Endeca, the Phoenix Public Library’s experience.
The catalog is the most important piece of the ILS for our customers and today, many libraries and agencies are unbundling the OPAC from the ILS. In 2007, Phoenix Public Library implemented the “guided navigation” of Endeca for Libraries, as well as Book Industry Systems Advisory Committee (BISAC) headings for its library OPAC. This program will showcase this innovative system and examine what led to undertaking this action. Speakers: Ross McLachlan, Deputy Director, Technical Services, Phoenix Public Library; Jesse Haro, Web Manager, Phoenix Public Library.
The Phoenix Public Library has a rich history of 110 years. 14 branches are soon growing to be 16, serve a metropolitan population of 4.5 million and have an annual circulation of 15 million and 30 million hits on its web site.
In 2002, Phoenix Public Library realized that its ILS wasn’t working for their users. It was not customer driven and faced fierce competition in the retail world. The Phoenix study team, comprised of 30 staff, wanted to add a discovery layer to the OPAC and envisioned a customer driven, fast, easy, intuitive, retail based, and seamless design. On the cheap and customer driven, this was not to be librarians designing for librarians. The team designed a new OPAC, which was recognized by Library Journal in 2004. “A dynamic, database-driven design sets a benchmark for library web sites”
The resulting OPAC, however, had several limitations –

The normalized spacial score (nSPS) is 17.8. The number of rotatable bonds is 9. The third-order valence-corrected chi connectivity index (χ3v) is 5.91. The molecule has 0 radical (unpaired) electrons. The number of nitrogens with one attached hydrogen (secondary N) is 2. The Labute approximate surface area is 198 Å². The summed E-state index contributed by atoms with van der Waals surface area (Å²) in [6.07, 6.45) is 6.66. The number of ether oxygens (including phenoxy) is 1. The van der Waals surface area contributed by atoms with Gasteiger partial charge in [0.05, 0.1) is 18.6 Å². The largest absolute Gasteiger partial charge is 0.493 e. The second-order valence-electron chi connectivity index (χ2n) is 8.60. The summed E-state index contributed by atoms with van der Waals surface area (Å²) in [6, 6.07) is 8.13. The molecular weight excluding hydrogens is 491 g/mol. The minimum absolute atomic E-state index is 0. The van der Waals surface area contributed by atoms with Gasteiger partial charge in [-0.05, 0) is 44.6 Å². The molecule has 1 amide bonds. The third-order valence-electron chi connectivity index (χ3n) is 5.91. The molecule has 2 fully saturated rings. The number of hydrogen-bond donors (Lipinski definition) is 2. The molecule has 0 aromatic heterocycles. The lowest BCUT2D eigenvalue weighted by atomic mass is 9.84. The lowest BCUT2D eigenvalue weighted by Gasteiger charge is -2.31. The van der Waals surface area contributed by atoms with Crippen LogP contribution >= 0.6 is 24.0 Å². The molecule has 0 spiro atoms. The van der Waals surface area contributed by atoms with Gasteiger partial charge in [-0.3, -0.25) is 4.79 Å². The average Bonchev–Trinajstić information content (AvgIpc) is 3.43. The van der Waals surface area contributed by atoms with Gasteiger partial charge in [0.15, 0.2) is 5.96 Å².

· Underlying functionality limited by ILS
· No patron account integration
· No API (application programming interface) -based access to data
· No ability to influence searching/browsing
Basically Phoenix wanted a better way of connecting its customers on-line without taking years to accomplish. In January 2005, Phoenix’s team began a product evaluation (Endeca, AquaBrowser, TLC/CARL). Endeca met all the established criteria (listed above). So, what is Endeca? Endeca is software, primarily commerce driven (i.e. Home Depot, Barnes & Noble, Wal-Mart). Endeca can harvest data; it is API based. What is API? - Application Programming Interface) Development to the Go-Live-Date took a little over a year. The project scope consisted of
· Integrating Endeca with bibliographic data
· Integrating the Endeca navigation with API
· Adopting BISAC subject headings
· Integrating ILS API
The challenge basically was integrating a commercial application (on a main frame computer) to library and customer data. Data integration was conducted continuously through the development stage using teams of staff librarians. Configuration consisted of refinements, search interfaces and relevancy strategies. Basically it is “how to slice and dice a catalog.” What are the main ways to slice and dice? – obviously there are “way too many choices.”
When you walk into a Barnes & Noble, you know what you want. “That’s what we are going to do with our catalog.” Phoenix wanted format based navigation plus wanted to divide the catalog into content-based categories. Which fields to search – what would the search interface look like? They also wanted to incorporate relevancy. The final interface also integrated other library data with information on library programs (story hour, readers advisory, etc.) plus staff picks, most borrowed titles, and a TomatoMeter (boos and yeas)
Endeca does not come out of the box - It can be self-styled in a “relatively” short time. It is keyword based (as opposed to LC subject headings). Development was further refined to include authority files.
Phoenix was aware that the browsing function was going to be a challenge. Librarians “squawked” about using BISAC subject headings. Then one Phoenix librarian had a revelation. Book Industry Standards and Communications (BISAC) using Endeca for browsing was going to be a challenge. Used BISAC subject headings. “Its not about us, it’s about them” It’s people speak not catalog speak.
Please note that quotation marks are both the blogger's (Doris Madsen, Springfield City Library) and the presenters from Phoenix, AZ.